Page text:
We wanted to get a sense of how closely correlated the data points were statistically to other variables and to the output. So using a Jupyter notebook, we ran a function to calculate the Pearson correlation coefficient (Pearson’s R)—a measure of the linear relationship between the data points. A value closer to 1 (or -1) indicates a strong correlation (or negative correlation), suggesting that there is a close link between the variables. Here’s how those calculations looked for the Cleveland data:
We were most interested in the values along the bottom: the correlation to the output. Chest pain, maximum heart rate, exercise-induced angina, and ST depression on ECG results after exercise had the strongest correlations to the outcome of cases, but none of the variables had a strong correlation with each other. So it looked like there might be a way to get a somewhat accurate model out of this slice of the data. (Also, someone had claimed to have gotten 90 percent accuracy with their model based on this set, so that also suggested success was possible).
We still had reservations. We were going to have to split the data into training and testing sets, which meant that we would have only 150 to 200 rows of training data—which left us concerned that we would have underfit and a low accuracy on the testing set. So we started looking at the original archive.
The archived data sources were, to be frank, a bit of a mess. They were in a text file format, tabulated by space, without headers, and each had a different way of denoting the missing data. In some cases, a question mark was inserted where data did not exist; in others, a value of “-9” was assigned.
There are significant gaps in the data from the sources not included in the Cleveland set; some categories of data were not collected at all at some sites, and some may have been incomplete due to other consequences—such as the patient having a heart attack before the collection process. And going back to original sources for completion was not an option, as the original data is from 1988.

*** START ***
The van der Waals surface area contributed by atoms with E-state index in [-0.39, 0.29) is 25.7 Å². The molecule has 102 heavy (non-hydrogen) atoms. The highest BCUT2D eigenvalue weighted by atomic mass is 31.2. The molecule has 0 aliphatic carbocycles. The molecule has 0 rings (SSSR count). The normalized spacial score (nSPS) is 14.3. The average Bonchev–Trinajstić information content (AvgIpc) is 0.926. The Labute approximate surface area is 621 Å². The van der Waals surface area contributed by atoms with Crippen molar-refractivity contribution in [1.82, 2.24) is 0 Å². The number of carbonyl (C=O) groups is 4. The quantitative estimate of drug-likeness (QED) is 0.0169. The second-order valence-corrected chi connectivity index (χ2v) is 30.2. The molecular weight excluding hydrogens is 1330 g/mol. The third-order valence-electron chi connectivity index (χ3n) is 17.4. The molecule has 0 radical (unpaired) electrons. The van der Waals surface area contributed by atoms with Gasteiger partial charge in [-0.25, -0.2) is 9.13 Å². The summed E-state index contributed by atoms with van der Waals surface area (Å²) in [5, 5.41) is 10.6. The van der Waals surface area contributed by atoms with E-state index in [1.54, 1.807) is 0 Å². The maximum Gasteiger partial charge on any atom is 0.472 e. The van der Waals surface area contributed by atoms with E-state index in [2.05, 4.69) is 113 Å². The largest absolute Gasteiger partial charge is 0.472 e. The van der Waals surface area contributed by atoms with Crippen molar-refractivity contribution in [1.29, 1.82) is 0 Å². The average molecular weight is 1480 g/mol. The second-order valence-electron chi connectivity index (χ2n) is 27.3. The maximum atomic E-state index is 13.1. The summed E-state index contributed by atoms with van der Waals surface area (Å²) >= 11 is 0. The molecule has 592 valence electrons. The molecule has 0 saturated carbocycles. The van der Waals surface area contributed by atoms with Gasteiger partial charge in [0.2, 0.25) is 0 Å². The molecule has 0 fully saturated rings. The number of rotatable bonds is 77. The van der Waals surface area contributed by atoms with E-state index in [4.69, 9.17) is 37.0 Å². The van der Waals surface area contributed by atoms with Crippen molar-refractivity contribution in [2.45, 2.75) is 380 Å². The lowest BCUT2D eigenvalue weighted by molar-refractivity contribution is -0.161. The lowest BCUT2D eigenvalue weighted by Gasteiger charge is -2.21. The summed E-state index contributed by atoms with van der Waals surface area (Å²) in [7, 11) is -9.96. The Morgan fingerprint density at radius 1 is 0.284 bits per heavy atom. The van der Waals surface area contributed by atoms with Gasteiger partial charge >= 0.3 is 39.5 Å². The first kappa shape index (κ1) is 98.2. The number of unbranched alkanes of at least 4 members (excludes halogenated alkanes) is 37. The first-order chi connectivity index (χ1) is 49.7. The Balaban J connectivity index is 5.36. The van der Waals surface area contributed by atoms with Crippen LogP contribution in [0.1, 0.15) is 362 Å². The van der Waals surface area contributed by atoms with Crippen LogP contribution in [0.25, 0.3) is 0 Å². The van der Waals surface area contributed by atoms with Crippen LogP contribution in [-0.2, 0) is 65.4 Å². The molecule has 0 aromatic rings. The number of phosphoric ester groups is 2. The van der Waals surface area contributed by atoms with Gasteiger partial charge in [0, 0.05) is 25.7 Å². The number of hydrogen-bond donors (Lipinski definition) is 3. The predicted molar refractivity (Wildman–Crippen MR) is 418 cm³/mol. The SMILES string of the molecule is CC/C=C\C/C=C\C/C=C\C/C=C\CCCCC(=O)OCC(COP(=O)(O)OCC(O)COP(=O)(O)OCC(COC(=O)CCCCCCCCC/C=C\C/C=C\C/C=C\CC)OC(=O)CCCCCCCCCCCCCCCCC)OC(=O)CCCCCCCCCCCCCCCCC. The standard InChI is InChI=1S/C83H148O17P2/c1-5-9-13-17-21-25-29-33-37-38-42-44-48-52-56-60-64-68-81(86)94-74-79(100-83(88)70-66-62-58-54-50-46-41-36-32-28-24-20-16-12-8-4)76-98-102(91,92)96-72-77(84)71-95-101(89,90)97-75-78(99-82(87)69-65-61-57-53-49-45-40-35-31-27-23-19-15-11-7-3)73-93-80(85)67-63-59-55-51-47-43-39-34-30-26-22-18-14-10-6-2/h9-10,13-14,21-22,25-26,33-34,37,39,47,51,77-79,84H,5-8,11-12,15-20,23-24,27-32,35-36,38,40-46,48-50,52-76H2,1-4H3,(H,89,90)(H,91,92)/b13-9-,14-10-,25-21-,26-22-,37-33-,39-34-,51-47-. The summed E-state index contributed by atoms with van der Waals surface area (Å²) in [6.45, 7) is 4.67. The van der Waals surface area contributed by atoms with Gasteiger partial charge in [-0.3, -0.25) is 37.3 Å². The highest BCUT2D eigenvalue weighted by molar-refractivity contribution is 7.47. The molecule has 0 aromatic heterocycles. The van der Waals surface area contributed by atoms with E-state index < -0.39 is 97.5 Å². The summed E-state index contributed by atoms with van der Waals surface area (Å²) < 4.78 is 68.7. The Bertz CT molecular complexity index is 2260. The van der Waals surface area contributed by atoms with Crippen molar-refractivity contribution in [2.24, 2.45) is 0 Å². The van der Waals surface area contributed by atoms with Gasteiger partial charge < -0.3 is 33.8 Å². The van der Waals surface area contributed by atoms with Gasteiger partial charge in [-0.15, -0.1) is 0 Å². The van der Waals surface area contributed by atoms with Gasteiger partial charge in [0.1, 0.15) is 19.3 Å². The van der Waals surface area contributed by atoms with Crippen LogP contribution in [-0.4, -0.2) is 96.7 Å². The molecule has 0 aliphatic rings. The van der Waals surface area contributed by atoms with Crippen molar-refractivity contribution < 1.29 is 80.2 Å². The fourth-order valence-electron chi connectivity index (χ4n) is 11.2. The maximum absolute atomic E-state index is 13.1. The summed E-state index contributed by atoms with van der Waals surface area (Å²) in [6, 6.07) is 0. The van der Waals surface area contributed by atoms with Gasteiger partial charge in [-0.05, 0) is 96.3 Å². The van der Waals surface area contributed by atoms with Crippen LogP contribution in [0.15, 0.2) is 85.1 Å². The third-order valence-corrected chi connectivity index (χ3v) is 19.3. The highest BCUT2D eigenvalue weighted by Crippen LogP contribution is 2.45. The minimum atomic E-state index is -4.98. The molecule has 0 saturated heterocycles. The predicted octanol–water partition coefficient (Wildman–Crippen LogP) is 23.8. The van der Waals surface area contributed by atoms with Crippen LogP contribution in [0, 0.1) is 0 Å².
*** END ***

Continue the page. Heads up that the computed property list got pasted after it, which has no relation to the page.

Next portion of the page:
After downloading all the data, we converted the tabulated data into comma-separated value (CSV) format. To simplify the problem set a little, we reduced the five heart condition outcome categories to two (“0 – no heart disease,” and “1 – heart disease”). We then removed the filler content used to denote missing data. The complete data set included data from 920 patients:
We decided after reviewing the full data set to create a second set combining the Cleveland Clinic data with the Hungarian Institute of Cardiology data, which is the most complete of the remaining sets from the archive. (We ruled out using the Swiss and Veterans Affairs sets because of their additional missing data.)
The Hungarian set adds 294 additional rows of data, nearly doubling the sample size. It has drawbacks—it’s missing two categories of inputs from nearly every row. Angiogram data was not present for most of the cases, and only a few had tests for thalassemia. A breakdown of the missing data for the larger data set:
This would be bad if those two data points had a high correlation to the outcomes of the cases. Based on the analysis of the Cleveland data set, the angiogram results and thalassemia test had some correlation to the results and low correlation with any of the other variables, so we had some concern about what the model would lose if those data points had to be discarded.
It’s time to crunch the numbers
Given the shape of the larger data set, we’re pretty confident that we can get a good result even when missing two data points. Also, we’re less concerned about overfit of the model here with fewer data features. But given that the smaller data set has a relatively high success rate with more code-intensive methods, we’ll see what happens when we feed it to the robots.
In our next episode, we’ll throw the data at AWS SageMaker’s Canvas and AutoPilot no/low code tools to see if the robots can deal with it. And then we’ll take a look at what happens under the covers.